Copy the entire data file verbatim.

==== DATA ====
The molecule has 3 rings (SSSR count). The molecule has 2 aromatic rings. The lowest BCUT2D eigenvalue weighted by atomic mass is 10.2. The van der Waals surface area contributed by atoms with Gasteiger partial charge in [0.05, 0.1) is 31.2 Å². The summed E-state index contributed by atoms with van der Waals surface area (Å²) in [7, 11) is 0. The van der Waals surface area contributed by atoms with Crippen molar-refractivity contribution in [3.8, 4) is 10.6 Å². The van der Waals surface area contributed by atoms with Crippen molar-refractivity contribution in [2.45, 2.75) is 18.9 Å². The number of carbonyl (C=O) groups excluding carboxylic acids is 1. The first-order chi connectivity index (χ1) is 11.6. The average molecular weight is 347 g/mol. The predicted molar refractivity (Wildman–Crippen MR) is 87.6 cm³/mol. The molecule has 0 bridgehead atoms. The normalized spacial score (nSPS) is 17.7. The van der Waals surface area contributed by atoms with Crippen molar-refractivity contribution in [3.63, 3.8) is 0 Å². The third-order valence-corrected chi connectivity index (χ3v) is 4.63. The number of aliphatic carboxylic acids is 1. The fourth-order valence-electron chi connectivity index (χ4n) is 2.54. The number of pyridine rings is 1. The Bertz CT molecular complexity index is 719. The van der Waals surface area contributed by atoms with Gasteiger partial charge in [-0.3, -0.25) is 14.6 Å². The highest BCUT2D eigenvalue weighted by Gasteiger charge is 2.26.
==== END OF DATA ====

The molecule has 3 rings (SSSR count). The molecule has 2 aromatic rings. The lowest BCUT2D eigenvalue weighted by atomic mass is 10.2. The van der Waals surface area contributed by atoms with Gasteiger partial charge in [0.05, 0.1) is 31.2 Å². The summed E-state index contributed by atoms with van der Waals surface area (Å²) in [7, 11) is 0. The van der Waals surface area contributed by atoms with Crippen molar-refractivity contribution in [3.8, 4) is 10.6 Å². The van der Waals surface area contributed by atoms with Crippen molar-refractivity contribution in [2.45, 2.75) is 18.9 Å². The number of carbonyl (C=O) groups excluding carboxylic acids is 1. The first-order chi connectivity index (χ1) is 11.6. The average molecular weight is 347 g/mol. The predicted molar refractivity (Wildman–Crippen MR) is 87.6 cm³/mol. The molecule has 0 bridgehead atoms. The normalized spacial score (nSPS) is 17.7. The van der Waals surface area contributed by atoms with Crippen molar-refractivity contribution in [3.63, 3.8) is 0 Å². The third-order valence-corrected chi connectivity index (χ3v) is 4.63. The number of aliphatic carboxylic acids is 1. The fourth-order valence-electron chi connectivity index (χ4n) is 2.54. The number of pyridine rings is 1. The Bertz CT molecular complexity index is 719. The van der Waals surface area contributed by atoms with Gasteiger partial charge in [-0.3, -0.25) is 14.6 Å². The highest BCUT2D eigenvalue weighted by Gasteiger charge is 2.26.